Thursday, 6 June 2013

Veuve Cliquot on the Grand Canal

Jeremy Deller at the British Pavilion

We were not in Venice FOR the Biennale, you understand. We just happened to be there the weekend it opened to the public. The really grand events are the parties before the public opening but I think I would have hated those. Still, since we were there and it was on and we probably will never experience that conjunction again, we went.

The Exhibition takes place in two ways. There are the main shows in two places: The Arsenale and the Giardini and you buy a joint ticket which gives you one entrance to each. At the Arsenale there is one enormous space divided into rooms, at the Giardini, there are separate Pavilions for each nation, the picture above being by Jeremy Deller, who curated the British one.

But the other way is much more serendipitous and sometimes better. Individual artists and smaller nations take over a palazzo or other space and you go in for free.

We paid our money and went through every room in the Arsenale. (I thought of Molly Bloom - "nice name [it] has!"). We saw wooden tables which has five legs all on one side or one zigzag one. We saw a monstrous ?Flight Attendant and many. many videos.

We walked round till our legs ached. Alarming and disturbing but very powerful was a vast room of skeletons made in grey plastic. Actually, not all skeletons; some had ribbons of flesh still attached. They were Venetians by Pawel Althamer.

And a giant structure of what seemed to be stone but was in fact 3D printed and then treated with stone-dust, called Belinda. This was by Roberto Cuoghi

In the Giardini, after a roomful of pages from Jung's Red Book, we encountered the first of Tino Sehgal's performers. At first I thought a young woman was having an epileptic fit and was relieved to find she could control her movements while the young man writhing on the floor beside her beatboxed. For this untitled piece Sehgal won the Golden Lion for best Artist at the Biennale.

I was quite glad Roberto Cuoghi got a special mention.

In the Palazzo Pisani, outside the main exhibition, the wings were on a horse by Simon Ma, the second most famous Chinese artist featured in the Biennale. His exhibition, called Ink - Brush - Heart, featured forms based on water drops.

There was something quite haunting about Ma's work, which included semi-abstract peacock paintings as well.

There was a funeral in Madonna dell'Orto, so we saw another free exhibition in the building next door : Jorge Pombo's Variazioni di Tintoretto. This Barcelona artist had taken an original painting by Tintoretto, The Miracle of Saint Mark, currently housed in the Accademia in Venice, and systematically deconstructed it in several huge canvases, showing the scene more and more blurred and broken down.

Tintoretto's original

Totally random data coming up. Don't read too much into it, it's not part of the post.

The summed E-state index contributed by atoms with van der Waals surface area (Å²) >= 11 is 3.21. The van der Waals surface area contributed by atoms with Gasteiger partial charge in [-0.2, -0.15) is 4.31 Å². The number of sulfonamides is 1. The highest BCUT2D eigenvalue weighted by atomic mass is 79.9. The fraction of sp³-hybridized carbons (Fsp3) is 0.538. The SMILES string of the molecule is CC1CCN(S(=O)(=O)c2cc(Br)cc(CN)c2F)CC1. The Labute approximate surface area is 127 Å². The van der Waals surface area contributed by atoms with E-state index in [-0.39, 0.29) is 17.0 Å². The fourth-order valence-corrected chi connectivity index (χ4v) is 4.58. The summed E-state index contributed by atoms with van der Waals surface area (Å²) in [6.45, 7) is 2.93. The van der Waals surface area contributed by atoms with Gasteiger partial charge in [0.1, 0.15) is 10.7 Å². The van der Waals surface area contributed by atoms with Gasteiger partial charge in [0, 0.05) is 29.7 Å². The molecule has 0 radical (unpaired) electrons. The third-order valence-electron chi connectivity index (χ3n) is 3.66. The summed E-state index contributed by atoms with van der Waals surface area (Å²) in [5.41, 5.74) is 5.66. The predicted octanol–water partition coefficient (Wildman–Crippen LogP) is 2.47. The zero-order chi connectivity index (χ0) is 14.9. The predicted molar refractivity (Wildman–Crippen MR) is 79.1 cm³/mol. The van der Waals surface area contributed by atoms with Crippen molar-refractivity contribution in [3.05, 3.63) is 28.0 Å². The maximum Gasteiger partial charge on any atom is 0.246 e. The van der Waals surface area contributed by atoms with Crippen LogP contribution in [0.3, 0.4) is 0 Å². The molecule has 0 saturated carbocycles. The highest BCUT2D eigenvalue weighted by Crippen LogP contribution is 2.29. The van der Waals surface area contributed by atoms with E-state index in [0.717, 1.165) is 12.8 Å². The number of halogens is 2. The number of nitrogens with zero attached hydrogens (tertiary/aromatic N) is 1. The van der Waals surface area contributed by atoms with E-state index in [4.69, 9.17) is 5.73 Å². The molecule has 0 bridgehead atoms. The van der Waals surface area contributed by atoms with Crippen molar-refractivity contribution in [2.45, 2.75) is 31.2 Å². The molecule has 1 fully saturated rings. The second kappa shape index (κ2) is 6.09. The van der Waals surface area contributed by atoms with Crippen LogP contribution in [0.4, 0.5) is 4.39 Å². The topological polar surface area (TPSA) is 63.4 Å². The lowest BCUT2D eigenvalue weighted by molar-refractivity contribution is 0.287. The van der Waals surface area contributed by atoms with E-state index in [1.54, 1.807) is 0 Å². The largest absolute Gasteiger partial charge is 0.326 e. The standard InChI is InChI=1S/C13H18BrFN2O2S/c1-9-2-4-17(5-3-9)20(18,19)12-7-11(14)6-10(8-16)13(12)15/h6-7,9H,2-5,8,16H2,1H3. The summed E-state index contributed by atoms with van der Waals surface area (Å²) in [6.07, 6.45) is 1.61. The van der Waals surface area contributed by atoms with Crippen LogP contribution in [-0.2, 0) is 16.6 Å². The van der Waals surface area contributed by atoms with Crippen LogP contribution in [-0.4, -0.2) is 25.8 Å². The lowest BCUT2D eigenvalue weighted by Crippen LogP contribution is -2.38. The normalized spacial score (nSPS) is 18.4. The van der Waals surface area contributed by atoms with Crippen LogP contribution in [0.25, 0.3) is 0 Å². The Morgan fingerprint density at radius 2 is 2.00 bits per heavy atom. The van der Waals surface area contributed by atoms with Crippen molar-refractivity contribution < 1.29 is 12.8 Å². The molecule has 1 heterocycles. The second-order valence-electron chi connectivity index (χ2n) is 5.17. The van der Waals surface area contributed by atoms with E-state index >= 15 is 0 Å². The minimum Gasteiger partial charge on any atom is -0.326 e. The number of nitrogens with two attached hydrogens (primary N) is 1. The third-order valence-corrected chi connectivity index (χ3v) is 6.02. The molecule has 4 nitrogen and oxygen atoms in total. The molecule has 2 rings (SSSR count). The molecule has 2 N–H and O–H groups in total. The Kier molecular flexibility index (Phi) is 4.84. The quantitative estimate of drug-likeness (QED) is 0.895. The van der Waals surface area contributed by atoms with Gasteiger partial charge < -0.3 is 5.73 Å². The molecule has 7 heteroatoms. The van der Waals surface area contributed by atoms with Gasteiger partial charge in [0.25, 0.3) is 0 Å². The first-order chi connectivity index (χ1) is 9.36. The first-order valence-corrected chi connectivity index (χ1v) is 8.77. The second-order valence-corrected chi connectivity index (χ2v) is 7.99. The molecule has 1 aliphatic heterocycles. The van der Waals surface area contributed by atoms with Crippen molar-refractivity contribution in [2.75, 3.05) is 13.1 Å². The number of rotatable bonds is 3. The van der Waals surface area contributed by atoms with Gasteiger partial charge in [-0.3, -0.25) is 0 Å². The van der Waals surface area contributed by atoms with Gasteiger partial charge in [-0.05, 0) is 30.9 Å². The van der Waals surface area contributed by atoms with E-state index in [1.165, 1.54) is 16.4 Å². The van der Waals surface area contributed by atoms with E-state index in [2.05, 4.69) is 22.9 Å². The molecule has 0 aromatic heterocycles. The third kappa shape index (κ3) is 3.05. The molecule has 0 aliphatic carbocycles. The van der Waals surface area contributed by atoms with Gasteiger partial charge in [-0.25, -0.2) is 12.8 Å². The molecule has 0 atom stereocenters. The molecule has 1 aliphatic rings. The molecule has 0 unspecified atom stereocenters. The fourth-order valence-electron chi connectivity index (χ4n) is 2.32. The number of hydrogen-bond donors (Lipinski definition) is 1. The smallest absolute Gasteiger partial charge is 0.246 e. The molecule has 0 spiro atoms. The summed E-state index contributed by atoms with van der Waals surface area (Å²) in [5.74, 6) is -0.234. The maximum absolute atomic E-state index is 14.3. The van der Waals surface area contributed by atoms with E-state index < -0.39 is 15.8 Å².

One of Pombo's Variations

This one is still quite recognisable. I don't know how great the Variations cycle really is but it was painted by someone with considerable talent and a clear idea of what he wanted to do.

In Madonna dell'Orto's Clositer was the best exhibition of the lot: Emily Young's massive head sculptures, in an exhibition called We Are Stone's Children. In materials ranging from Dolomitic Limestone to Lapis Lazuli, partial heads, profiles or half-views emerge from the rock like Michelangelo's Slaves in Florence's Accademia.

If I'd had a spare hundred and fifty grand, one of these would have ended up in my garden. You can catch the exhibition in London 6th-26th September at the Fine Art Society Gallery.

We missed the smart parties but were present at one of our own, with American art critic Patricia Fortini Brown, Shakespeare and Children's Literature scholar, Laura Tosi plus a writer, poet, musician, dancer and sculptor (the last four were all one person). Veuve Cliquot was consumed and Art and Literature discussed while overlooking the Grand Canal. That was quite smart enough for me.

What does the Biennale teach us about books, if anything? Here are two pictures:

One is "Art", the other just washing. I'm sure you can work out which is which. There is too much of the former and not enough of the latter in much fashionable literature, including children's literature. It's not so much a question of the Emperor's new clothes not being there; too often there isn't even any Emperor. Just a Press Release and a puff from a big name.

I would award my Golden Lion to Emily Young.


Katherine Langrish said...

It looks as though you had a fascinating time, Mary. I love the waterdrop and the stone heads.

And the washing! (Was that on Burano?)

Penny Dolan said...

Thank you for a glimpse of your serendipitous Biennale. I must say the 3D printed sculpture made the rumblings about that technology much more powerful - and interesting.

Mary Hoffman said...

The washing was down on the Arsenale, Katherine. We didn't go to Burano this time, except to change vaporetti, but we did go to Murano and Torcello again.

And yes, Penny I didn't even kniw Belinda was 3D printed till I read the Guardian's review.